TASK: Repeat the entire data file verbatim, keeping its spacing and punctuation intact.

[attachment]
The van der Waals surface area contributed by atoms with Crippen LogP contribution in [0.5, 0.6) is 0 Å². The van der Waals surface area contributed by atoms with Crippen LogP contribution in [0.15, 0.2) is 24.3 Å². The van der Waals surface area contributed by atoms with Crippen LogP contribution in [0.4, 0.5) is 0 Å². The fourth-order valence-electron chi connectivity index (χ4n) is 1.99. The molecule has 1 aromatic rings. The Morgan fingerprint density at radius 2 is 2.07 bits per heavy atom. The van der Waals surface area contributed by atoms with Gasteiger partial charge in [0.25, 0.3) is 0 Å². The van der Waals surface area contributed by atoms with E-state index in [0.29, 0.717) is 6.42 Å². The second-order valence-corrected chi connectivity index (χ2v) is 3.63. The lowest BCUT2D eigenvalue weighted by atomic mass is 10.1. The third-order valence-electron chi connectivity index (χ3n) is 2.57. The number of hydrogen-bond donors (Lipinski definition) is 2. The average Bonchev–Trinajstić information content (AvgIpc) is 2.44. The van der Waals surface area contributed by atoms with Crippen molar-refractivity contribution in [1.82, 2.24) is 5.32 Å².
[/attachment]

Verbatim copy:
The van der Waals surface area contributed by atoms with Crippen LogP contribution in [0.5, 0.6) is 0 Å². The van der Waals surface area contributed by atoms with Crippen LogP contribution in [0.15, 0.2) is 24.3 Å². The van der Waals surface area contributed by atoms with Crippen LogP contribution in [0.4, 0.5) is 0 Å². The fourth-order valence-electron chi connectivity index (χ4n) is 1.99. The molecule has 1 aromatic rings. The Morgan fingerprint density at radius 2 is 2.07 bits per heavy atom. The van der Waals surface area contributed by atoms with Gasteiger partial charge in [0.25, 0.3) is 0 Å². The van der Waals surface area contributed by atoms with E-state index in [0.29, 0.717) is 6.42 Å². The second-order valence-corrected chi connectivity index (χ2v) is 3.63. The lowest BCUT2D eigenvalue weighted by atomic mass is 10.1. The third-order valence-electron chi connectivity index (χ3n) is 2.57. The number of hydrogen-bond donors (Lipinski definition) is 2. The average Bonchev–Trinajstić information content (AvgIpc) is 2.44. The van der Waals surface area contributed by atoms with Crippen molar-refractivity contribution in [1.82, 2.24) is 5.32 Å².